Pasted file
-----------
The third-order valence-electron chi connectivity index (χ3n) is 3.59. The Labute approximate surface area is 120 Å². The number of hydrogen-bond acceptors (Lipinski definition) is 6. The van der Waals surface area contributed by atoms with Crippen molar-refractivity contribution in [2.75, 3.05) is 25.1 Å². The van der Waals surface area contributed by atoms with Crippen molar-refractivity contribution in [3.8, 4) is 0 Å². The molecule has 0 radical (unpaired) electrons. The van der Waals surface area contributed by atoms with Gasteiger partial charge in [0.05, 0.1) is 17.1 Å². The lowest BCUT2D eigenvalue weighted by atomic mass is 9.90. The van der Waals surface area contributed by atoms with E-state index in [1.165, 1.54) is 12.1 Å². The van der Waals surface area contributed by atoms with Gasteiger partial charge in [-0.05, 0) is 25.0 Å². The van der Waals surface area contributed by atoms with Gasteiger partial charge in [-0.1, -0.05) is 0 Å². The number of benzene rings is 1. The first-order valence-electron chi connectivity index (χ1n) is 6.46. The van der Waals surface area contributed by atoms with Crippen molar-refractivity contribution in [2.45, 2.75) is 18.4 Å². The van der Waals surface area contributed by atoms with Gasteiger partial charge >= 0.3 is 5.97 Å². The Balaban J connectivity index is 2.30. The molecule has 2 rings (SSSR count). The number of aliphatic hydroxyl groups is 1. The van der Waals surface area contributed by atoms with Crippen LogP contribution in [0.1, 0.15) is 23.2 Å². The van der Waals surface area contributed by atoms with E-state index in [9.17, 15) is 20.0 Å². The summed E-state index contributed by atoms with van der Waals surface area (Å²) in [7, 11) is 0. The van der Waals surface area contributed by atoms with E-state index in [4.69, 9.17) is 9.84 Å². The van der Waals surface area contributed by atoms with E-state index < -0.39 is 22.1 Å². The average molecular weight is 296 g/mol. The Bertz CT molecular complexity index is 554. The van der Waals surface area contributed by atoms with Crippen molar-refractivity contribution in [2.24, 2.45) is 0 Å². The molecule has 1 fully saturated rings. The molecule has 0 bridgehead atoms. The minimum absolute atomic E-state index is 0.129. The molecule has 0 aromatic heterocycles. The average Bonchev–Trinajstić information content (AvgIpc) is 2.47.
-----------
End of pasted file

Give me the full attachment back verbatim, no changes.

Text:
The third-order valence-electron chi connectivity index (χ3n) is 3.59. The Labute approximate surface area is 120 Å². The number of hydrogen-bond acceptors (Lipinski definition) is 6. The van der Waals surface area contributed by atoms with Crippen molar-refractivity contribution in [2.75, 3.05) is 25.1 Å². The van der Waals surface area contributed by atoms with Crippen molar-refractivity contribution in [3.8, 4) is 0 Å². The molecule has 0 radical (unpaired) electrons. The van der Waals surface area contributed by atoms with Gasteiger partial charge in [0.05, 0.1) is 17.1 Å². The lowest BCUT2D eigenvalue weighted by atomic mass is 9.90. The van der Waals surface area contributed by atoms with E-state index in [1.165, 1.54) is 12.1 Å². The van der Waals surface area contributed by atoms with Gasteiger partial charge in [-0.05, 0) is 25.0 Å². The van der Waals surface area contributed by atoms with Gasteiger partial charge in [-0.1, -0.05) is 0 Å². The number of benzene rings is 1. The first-order valence-electron chi connectivity index (χ1n) is 6.46. The van der Waals surface area contributed by atoms with Crippen molar-refractivity contribution in [2.45, 2.75) is 18.4 Å². The van der Waals surface area contributed by atoms with Gasteiger partial charge >= 0.3 is 5.97 Å². The Balaban J connectivity index is 2.30. The molecule has 2 rings (SSSR count). The number of aliphatic hydroxyl groups is 1. The van der Waals surface area contributed by atoms with Crippen LogP contribution in [0.1, 0.15) is 23.2 Å². The van der Waals surface area contributed by atoms with E-state index in [9.17, 15) is 20.0 Å². The summed E-state index contributed by atoms with van der Waals surface area (Å²) in [7, 11) is 0. The van der Waals surface area contributed by atoms with E-state index in [4.69, 9.17) is 9.84 Å². The van der Waals surface area contributed by atoms with E-state index < -0.39 is 22.1 Å². The average molecular weight is 296 g/mol. The Bertz CT molecular complexity index is 554. The van der Waals surface area contributed by atoms with Crippen molar-refractivity contribution in [2.24, 2.45) is 0 Å². The molecule has 1 fully saturated rings. The molecule has 0 bridgehead atoms. The minimum absolute atomic E-state index is 0.129. The molecule has 0 aromatic heterocycles. The average Bonchev–Trinajstić information content (AvgIpc) is 2.47.